Category 1924

The Life And Times Of Count Basie Part Three

The Life And Times Of Count Basie Part Three

Post-war and later years

The big band era appeared to have ended after the war, and Basie disbanded the group. For a while, he performed in combos, sometimes stretched to an orchestra. In 1950, he headlined the Universal-International short film “Sugar Chile” Robinson, Billie Holiday, Count Basie and His Sextet. He reformed his group as a 16-piece orchestra in 1952. Basie credits Billy Eckstine, a top male vocalist of the time, for prompting his return to Big Band. He said that Norman Granz got them into the Birdland club and promoted the new band through recordings on the Mercury, Clef, and Verve labels. The jukebox era had begun, and Basie shared the exposure along with early rock’n’roll and rhythm and blues artists...

Read More

The Life And Times Of Count Basie Part Two

The Life And Times Of Count Basie Part Two

John Hammond and first recordings


Basie and band, with vocalist Ethel Waters, from the film Stage Door Canteen (1943)
At the end of 1936, Basie and his band, now billed as “Count Basie and His Barons of Rhythm,” moved from Kansas City to Chicago, where they honed their repertoire at a long engagement at the Grand Terrace Ballroom. Right from the start, Basie’s band was noted for its rhythm section. Another Basie innovation was the use of two tenor saxophone players; at the time, most bands had just one. When Young complained of Herschel Evans’ vibrato, Basie placed them on either side of the alto players, and soon had the tenor players engaged in “duels”. Many other bands later adapted the split tenor arrangement.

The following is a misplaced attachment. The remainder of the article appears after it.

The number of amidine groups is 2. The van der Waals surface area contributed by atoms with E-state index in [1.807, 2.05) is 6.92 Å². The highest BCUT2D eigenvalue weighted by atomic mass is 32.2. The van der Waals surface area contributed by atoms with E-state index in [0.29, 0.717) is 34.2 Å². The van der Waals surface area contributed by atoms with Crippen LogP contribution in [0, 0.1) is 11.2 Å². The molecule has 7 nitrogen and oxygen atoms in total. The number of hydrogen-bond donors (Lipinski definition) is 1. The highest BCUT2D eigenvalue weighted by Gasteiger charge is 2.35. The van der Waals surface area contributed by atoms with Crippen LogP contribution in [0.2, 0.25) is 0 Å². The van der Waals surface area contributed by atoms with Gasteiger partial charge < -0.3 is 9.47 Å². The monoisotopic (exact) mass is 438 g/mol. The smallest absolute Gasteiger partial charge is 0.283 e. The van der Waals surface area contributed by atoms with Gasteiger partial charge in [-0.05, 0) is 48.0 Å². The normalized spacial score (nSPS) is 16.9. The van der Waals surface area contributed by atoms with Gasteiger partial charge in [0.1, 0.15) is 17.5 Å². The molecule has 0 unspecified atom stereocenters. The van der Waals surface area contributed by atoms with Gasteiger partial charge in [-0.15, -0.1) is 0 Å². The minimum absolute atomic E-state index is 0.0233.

In that city in October 1936, th...

Read More

The Life And Times Of Count Basie Part One

The Life And Times Of Count Basie Part One

Count Basie

William James “Count” Basie (August 21, 1904 – April 26, 1984) was an American jazz pianist, organist, bandleader, and composer. His mother taught him to play the piano and he started performing in his teens. Dropping out of school, he learned to operate lights for vaudeville and to improvise accompaniment for silent films at a local movie theater in his home town of Red Bank, New Jersey. By age 16, he increasingly played jazz piano at parties, resorts and other venues. In 1924, he went to Harlem, where his performing career expanded; he toured with groups to the major jazz cities of Chicago, St. Louis and Kansas City. In 1929 he joined Bennie Moten’s band in Kansas City, and played with them until Moten’s death in 1935.

Count Bas...

Read More

The Year Of 1924 In Music

The Year Of 1924 In Music

Events

February 12 – An Experiment In Modern Music concert at Aeolian Hall, New York – première of Rhapsody in Blue.
February 18 – First recordings by Bix Beiderbecke.
April – Jimmy Blythe’s recording of “Chicago Stomps”, sometimes called the first complete boogie-woogie piano solo record.
June – Alexander von Zemlinsky’s Lyric Symphony is premiered in Prague.
October 17 – Leoš Janáček’s String Quartet No. 1, Kreutzer Sonata, is premièred in Prague
Richard Runciman Terry resigns as organist of Westminster Cathedral because of criticism of his choice of music.
Mongolia introduces a national anthem.
Summer of 1924 – Hamilton Sisters and Fordyce singing trio is formed by Pearl B. Hamilton – departing the ‘Stars of the Future’ tour.
First recor...

Read More